FIRE is just about quitting your job and watching Netflix all day.

When I talk to people about wanting to achieve FIRE, a lot of people say “retire and do what?”

In my mind it’s retire and do anything! 

Everyone’s working towards FIRE for different reasons, whether that be freeing up time to spend with family, starting a business, volunteering or traveling. Generally those who are motivated and dedicated enough to achieve FIRE are not going to be lazing around all day once they quit the rat race! 

Frugality and deprivation is the only way to achieve FIRE.

Absolutely not! There are so many paths to FIRE and if you start looking online there are many people sharing their journeys with the world. Achieving FIRE is not something restricted to the wealthy or the frugal, and it’s a goal that people from all walks of life have achieved.

It does require a plan and hard work, it does require sacrifice and it may take you much longer to achieve than the person next door. The good thing is that whatever the outcome, the earlier you start saving and investing your income the better you’ll be down the track, regardless of whether you reach your FI number in 5, 10 or 30 years!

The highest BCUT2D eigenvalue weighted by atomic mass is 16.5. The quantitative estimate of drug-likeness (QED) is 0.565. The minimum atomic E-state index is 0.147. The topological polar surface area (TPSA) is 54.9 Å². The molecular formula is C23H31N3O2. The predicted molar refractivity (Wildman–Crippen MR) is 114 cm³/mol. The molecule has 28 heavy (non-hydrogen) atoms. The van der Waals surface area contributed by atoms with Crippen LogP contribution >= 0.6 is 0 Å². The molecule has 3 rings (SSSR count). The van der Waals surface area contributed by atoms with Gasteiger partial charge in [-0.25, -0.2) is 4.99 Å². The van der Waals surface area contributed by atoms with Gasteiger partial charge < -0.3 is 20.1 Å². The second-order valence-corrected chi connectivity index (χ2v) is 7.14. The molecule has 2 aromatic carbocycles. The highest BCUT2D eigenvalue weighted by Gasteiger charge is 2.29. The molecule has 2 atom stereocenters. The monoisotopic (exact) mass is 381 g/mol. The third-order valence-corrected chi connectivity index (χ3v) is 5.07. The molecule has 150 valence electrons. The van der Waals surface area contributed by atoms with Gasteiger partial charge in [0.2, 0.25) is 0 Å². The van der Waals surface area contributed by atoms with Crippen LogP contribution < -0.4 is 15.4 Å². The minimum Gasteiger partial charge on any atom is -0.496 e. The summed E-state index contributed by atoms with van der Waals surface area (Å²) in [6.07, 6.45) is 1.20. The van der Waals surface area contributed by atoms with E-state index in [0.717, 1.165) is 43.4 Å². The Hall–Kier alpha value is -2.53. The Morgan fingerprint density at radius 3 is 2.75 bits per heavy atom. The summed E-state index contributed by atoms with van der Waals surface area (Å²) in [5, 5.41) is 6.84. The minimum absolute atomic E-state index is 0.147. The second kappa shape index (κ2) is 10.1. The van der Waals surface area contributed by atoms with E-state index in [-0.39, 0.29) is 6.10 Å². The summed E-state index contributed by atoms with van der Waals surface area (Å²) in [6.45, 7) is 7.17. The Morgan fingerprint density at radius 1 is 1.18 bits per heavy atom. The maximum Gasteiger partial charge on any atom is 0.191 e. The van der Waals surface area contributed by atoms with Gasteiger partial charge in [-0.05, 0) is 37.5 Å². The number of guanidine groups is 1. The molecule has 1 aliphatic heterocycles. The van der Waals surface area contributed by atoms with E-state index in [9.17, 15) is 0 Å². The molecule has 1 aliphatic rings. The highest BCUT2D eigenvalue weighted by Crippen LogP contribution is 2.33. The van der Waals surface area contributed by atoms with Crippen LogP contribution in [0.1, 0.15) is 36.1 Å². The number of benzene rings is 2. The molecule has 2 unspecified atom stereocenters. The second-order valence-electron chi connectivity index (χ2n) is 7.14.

You’ll have no identity without work.

Think about all the components of your job that you enjoy outside of the steady paycheck  – is it people you work with, the chance to get out of the house, the challenges you face and the problems you get to solve, the networking opportunities or the feeling of control? 

These are all areas of your life you can fulfill without a job (unless you stay on the couch watching Netflix all day!). 

Having the freedom to pursue your interests and develop new skills should be something that empowers you, and enables you to find happiness and fulfilment outside the workplace.

You need to know a lot about finance to achieve financial independence.